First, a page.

Prosecutor v. Kvočka et al.

Citation: IT-98-30/1

Link to the full case: http://www.icty.org/case/kvocka/4

Trial Judgment: 2 November 2001

Appeal Judgment: 28 February 2005


Miroslav Kvočka was a professional police officer attached to the Omarska police station. He participated in the operation of the Omarska camp as a deputy commander of the guard service. Dragoljub Prcać was a retired police officer and crime technician at the Omarska police station. He served as administrative aide to the commander of the Omarska camp. Milojica Kos was a guard shift leader in the Omarska camp. Mlađo Radić was a professional police officer at the Omarska police station and shift leader at the Omarska camp. Zoran Žigić was a taxi driver who was mobilized to serve as a reserve police officer who briefly worked at the Keraterm camp and specifically entered Omarska and Trnopolje with the purpose of abusing and killing prisoners. All of them were tried for allegedly having instigated, committed or otherwise aided and abetted the persecution of Bosnian Muslims, Bosnian Croats, and other non-Serbs in the Prijedor area including by participation in various crimes and continuation of the conditions in the camp.


The prosecution accused all defendants of individual criminal responsibility for inhumane acts as a crime against humanity and outrages upon personal dignity as a violation of the laws or customs of war; Žigić with individual criminal responsibility, and Kvočka, Prcać, Kos, and Radić with individual and superior criminal responsibility, for crimes against humanity for persecution, murder, and torture; and violations of the laws or customs of war for murder, torture, and cruel treatment; and Radić with individual criminal responsibility for rape as a crime against humanity.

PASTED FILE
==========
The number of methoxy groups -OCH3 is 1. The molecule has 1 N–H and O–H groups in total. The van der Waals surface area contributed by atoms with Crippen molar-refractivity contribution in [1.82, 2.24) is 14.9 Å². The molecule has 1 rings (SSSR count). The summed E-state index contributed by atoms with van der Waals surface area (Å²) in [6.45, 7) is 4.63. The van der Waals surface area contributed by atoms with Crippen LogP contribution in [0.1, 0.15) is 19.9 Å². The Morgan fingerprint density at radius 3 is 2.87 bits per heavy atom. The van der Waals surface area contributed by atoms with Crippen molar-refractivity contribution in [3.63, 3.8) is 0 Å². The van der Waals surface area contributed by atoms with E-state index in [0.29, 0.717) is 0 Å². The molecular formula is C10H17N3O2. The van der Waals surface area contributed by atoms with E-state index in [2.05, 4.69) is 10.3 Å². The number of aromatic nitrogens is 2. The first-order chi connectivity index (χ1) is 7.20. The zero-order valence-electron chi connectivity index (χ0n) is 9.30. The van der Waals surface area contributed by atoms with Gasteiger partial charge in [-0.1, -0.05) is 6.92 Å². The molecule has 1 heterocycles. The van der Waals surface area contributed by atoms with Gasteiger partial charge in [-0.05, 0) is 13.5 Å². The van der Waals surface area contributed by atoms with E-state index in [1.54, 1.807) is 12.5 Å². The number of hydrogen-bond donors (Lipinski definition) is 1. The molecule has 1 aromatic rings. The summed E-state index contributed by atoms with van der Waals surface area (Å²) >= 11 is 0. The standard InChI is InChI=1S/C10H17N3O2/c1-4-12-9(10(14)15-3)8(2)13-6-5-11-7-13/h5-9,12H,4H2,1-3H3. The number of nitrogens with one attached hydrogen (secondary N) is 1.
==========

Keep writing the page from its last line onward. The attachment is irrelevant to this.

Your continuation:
In 2001, the Trial Chamber convicted Kvočka, Prcać, Kos, and Radić as members of a criminal enterprise acting with individual criminal responsibility of murder and torture as violations of the laws or customs of war and persecution as a crime against humanity. Žigić was convicted for murder and cruel treatment as violations of the laws or customs of war and persecution as a crime against humanity. The Appeals Chamber upheld all the appellants’ appeals and upheld the findings of the Trial Chamber except with regards to the conclusion that Žigić participated in a joint criminal enterprise, and quashed his convictions for crimes committed at the Omarska camp “in general,” while maintaining his convictions for specific crimes. Kvočka was sentenced to seven years’ imprisonment, Prcać to five years’ imprisonment, Kos to six years’ imprisonment, Radić to 20 years’ imprisonment, and Žigić to 25 years’ imprisonment.


Summary based on notes from the IJRC